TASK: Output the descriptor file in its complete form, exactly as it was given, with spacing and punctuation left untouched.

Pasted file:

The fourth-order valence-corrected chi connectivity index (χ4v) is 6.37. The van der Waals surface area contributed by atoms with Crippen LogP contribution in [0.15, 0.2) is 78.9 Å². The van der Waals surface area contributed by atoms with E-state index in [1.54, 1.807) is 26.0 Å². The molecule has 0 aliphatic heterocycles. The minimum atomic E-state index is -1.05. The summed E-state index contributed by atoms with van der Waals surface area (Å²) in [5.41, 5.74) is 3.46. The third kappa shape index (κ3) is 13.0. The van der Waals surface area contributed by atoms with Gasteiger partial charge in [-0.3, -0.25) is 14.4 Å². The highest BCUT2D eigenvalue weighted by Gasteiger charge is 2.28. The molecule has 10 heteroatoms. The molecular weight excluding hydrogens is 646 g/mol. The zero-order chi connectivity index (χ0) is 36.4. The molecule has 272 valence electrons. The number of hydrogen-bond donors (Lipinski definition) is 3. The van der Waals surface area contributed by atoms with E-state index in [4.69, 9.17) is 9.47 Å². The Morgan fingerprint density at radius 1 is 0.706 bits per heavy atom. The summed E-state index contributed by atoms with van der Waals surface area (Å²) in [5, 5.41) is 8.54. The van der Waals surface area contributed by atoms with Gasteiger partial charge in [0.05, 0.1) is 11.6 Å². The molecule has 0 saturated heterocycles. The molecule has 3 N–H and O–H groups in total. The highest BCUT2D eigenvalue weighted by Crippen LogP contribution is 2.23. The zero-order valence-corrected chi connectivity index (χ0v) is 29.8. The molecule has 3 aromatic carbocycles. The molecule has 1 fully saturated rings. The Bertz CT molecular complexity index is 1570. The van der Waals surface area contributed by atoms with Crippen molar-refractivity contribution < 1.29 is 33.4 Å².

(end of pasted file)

The fourth-order valence-corrected chi connectivity index (χ4v) is 6.37. The van der Waals surface area contributed by atoms with Crippen LogP contribution in [0.15, 0.2) is 78.9 Å². The van der Waals surface area contributed by atoms with E-state index in [1.54, 1.807) is 26.0 Å². The molecule has 0 aliphatic heterocycles. The minimum atomic E-state index is -1.05. The summed E-state index contributed by atoms with van der Waals surface area (Å²) in [5.41, 5.74) is 3.46. The third kappa shape index (κ3) is 13.0. The van der Waals surface area contributed by atoms with Gasteiger partial charge in [-0.3, -0.25) is 14.4 Å². The highest BCUT2D eigenvalue weighted by Gasteiger charge is 2.28. The molecule has 10 heteroatoms. The molecular weight excluding hydrogens is 646 g/mol. The zero-order chi connectivity index (χ0) is 36.4. The molecule has 272 valence electrons. The number of hydrogen-bond donors (Lipinski definition) is 3. The van der Waals surface area contributed by atoms with E-state index in [4.69, 9.17) is 9.47 Å². The Morgan fingerprint density at radius 1 is 0.706 bits per heavy atom. The summed E-state index contributed by atoms with van der Waals surface area (Å²) in [5, 5.41) is 8.54. The van der Waals surface area contributed by atoms with Gasteiger partial charge in [0.05, 0.1) is 11.6 Å². The molecule has 0 saturated heterocycles. The molecule has 3 N–H and O–H groups in total. The highest BCUT2D eigenvalue weighted by Crippen LogP contribution is 2.23. The zero-order valence-corrected chi connectivity index (χ0v) is 29.8. The molecule has 3 aromatic carbocycles. The molecule has 1 fully saturated rings. The Bertz CT molecular complexity index is 1570. The van der Waals surface area contributed by atoms with Crippen molar-refractivity contribution < 1.29 is 33.4 Å².